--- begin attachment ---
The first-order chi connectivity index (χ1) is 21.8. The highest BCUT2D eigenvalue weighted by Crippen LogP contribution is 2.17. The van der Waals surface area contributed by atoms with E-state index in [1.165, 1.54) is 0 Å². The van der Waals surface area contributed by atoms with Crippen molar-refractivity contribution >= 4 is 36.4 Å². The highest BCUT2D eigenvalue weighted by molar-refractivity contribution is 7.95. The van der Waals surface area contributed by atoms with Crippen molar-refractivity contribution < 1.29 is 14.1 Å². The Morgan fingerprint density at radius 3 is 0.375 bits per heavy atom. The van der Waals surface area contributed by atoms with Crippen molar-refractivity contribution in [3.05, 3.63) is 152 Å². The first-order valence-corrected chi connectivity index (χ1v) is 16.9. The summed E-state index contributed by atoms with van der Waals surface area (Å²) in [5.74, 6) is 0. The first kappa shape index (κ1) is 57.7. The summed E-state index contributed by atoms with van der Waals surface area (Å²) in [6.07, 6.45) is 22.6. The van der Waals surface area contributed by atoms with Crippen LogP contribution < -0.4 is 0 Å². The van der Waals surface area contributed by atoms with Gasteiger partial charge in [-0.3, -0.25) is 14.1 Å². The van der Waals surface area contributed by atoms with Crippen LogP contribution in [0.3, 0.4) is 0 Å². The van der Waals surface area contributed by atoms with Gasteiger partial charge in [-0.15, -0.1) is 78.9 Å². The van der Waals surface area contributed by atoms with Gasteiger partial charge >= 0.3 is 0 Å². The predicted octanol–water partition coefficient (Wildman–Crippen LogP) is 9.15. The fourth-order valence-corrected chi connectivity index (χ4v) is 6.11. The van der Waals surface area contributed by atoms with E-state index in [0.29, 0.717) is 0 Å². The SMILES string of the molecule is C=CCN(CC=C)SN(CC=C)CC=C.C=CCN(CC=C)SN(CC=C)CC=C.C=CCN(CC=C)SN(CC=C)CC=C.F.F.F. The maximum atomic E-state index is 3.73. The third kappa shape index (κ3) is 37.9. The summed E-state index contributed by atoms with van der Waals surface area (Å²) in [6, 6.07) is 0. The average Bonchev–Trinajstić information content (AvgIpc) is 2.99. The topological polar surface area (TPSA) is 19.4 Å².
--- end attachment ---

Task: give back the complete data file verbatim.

The first-order chi connectivity index (χ1) is 21.8. The highest BCUT2D eigenvalue weighted by Crippen LogP contribution is 2.17. The van der Waals surface area contributed by atoms with E-state index in [1.165, 1.54) is 0 Å². The van der Waals surface area contributed by atoms with Crippen molar-refractivity contribution >= 4 is 36.4 Å². The highest BCUT2D eigenvalue weighted by molar-refractivity contribution is 7.95. The van der Waals surface area contributed by atoms with Crippen molar-refractivity contribution < 1.29 is 14.1 Å². The Morgan fingerprint density at radius 3 is 0.375 bits per heavy atom. The van der Waals surface area contributed by atoms with Crippen molar-refractivity contribution in [3.05, 3.63) is 152 Å². The first-order valence-corrected chi connectivity index (χ1v) is 16.9. The summed E-state index contributed by atoms with van der Waals surface area (Å²) in [5.74, 6) is 0. The first kappa shape index (κ1) is 57.7. The summed E-state index contributed by atoms with van der Waals surface area (Å²) in [6.07, 6.45) is 22.6. The van der Waals surface area contributed by atoms with Crippen LogP contribution < -0.4 is 0 Å². The van der Waals surface area contributed by atoms with Gasteiger partial charge in [-0.3, -0.25) is 14.1 Å². The van der Waals surface area contributed by atoms with Crippen LogP contribution in [0.3, 0.4) is 0 Å². The van der Waals surface area contributed by atoms with Gasteiger partial charge in [-0.15, -0.1) is 78.9 Å². The van der Waals surface area contributed by atoms with Gasteiger partial charge >= 0.3 is 0 Å². The predicted octanol–water partition coefficient (Wildman–Crippen LogP) is 9.15. The fourth-order valence-corrected chi connectivity index (χ4v) is 6.11. The van der Waals surface area contributed by atoms with E-state index in [0.29, 0.717) is 0 Å². The SMILES string of the molecule is C=CCN(CC=C)SN(CC=C)CC=C.C=CCN(CC=C)SN(CC=C)CC=C.C=CCN(CC=C)SN(CC=C)CC=C.F.F.F. The maximum atomic E-state index is 3.73. The third kappa shape index (κ3) is 37.9. The summed E-state index contributed by atoms with van der Waals surface area (Å²) in [6, 6.07) is 0. The average Bonchev–Trinajstić information content (AvgIpc) is 2.99. The topological polar surface area (TPSA) is 19.4 Å².